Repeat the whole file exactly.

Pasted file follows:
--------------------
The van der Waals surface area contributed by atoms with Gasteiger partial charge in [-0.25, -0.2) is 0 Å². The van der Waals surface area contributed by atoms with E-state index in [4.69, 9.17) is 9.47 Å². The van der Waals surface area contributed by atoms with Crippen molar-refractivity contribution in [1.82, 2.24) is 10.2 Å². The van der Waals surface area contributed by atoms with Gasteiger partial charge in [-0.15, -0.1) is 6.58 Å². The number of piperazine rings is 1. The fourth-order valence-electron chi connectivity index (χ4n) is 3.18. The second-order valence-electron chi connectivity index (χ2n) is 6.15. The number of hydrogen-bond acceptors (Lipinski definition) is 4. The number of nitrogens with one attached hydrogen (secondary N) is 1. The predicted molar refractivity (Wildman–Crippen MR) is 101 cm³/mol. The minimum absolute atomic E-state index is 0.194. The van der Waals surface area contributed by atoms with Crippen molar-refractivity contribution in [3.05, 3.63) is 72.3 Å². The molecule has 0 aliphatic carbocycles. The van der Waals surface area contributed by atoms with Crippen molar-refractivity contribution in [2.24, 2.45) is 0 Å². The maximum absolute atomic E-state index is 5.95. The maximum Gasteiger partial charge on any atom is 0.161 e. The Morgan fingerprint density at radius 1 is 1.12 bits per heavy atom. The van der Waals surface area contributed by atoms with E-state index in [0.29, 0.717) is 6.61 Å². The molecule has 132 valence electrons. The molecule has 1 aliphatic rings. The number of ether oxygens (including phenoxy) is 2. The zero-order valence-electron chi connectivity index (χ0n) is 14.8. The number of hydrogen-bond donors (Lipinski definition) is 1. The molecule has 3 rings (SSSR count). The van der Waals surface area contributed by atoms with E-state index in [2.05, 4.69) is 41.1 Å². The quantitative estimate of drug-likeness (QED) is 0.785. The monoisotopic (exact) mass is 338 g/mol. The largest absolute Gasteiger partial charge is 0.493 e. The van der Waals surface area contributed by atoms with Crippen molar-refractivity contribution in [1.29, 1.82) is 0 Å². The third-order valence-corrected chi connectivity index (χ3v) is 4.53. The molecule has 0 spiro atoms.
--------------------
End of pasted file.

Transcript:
The van der Waals surface area contributed by atoms with Gasteiger partial charge in [-0.25, -0.2) is 0 Å². The van der Waals surface area contributed by atoms with E-state index in [4.69, 9.17) is 9.47 Å². The van der Waals surface area contributed by atoms with Crippen molar-refractivity contribution in [1.82, 2.24) is 10.2 Å². The van der Waals surface area contributed by atoms with Gasteiger partial charge in [-0.15, -0.1) is 6.58 Å². The number of piperazine rings is 1. The fourth-order valence-electron chi connectivity index (χ4n) is 3.18. The second-order valence-electron chi connectivity index (χ2n) is 6.15. The number of hydrogen-bond acceptors (Lipinski definition) is 4. The number of nitrogens with one attached hydrogen (secondary N) is 1. The predicted molar refractivity (Wildman–Crippen MR) is 101 cm³/mol. The minimum absolute atomic E-state index is 0.194. The van der Waals surface area contributed by atoms with Crippen molar-refractivity contribution in [3.05, 3.63) is 72.3 Å². The molecule has 0 aliphatic carbocycles. The van der Waals surface area contributed by atoms with Crippen molar-refractivity contribution in [2.24, 2.45) is 0 Å². The maximum absolute atomic E-state index is 5.95. The maximum Gasteiger partial charge on any atom is 0.161 e. The Morgan fingerprint density at radius 1 is 1.12 bits per heavy atom. The van der Waals surface area contributed by atoms with E-state index in [0.29, 0.717) is 6.61 Å². The molecule has 132 valence electrons. The molecule has 1 aliphatic rings. The number of ether oxygens (including phenoxy) is 2. The zero-order valence-electron chi connectivity index (χ0n) is 14.8. The number of hydrogen-bond donors (Lipinski definition) is 1. The molecule has 3 rings (SSSR count). The van der Waals surface area contributed by atoms with E-state index in [2.05, 4.69) is 41.1 Å². The quantitative estimate of drug-likeness (QED) is 0.785. The monoisotopic (exact) mass is 338 g/mol. The largest absolute Gasteiger partial charge is 0.493 e. The van der Waals surface area contributed by atoms with Crippen molar-refractivity contribution in [1.29, 1.82) is 0 Å². The third-order valence-corrected chi connectivity index (χ3v) is 4.53. The molecule has 0 spiro atoms.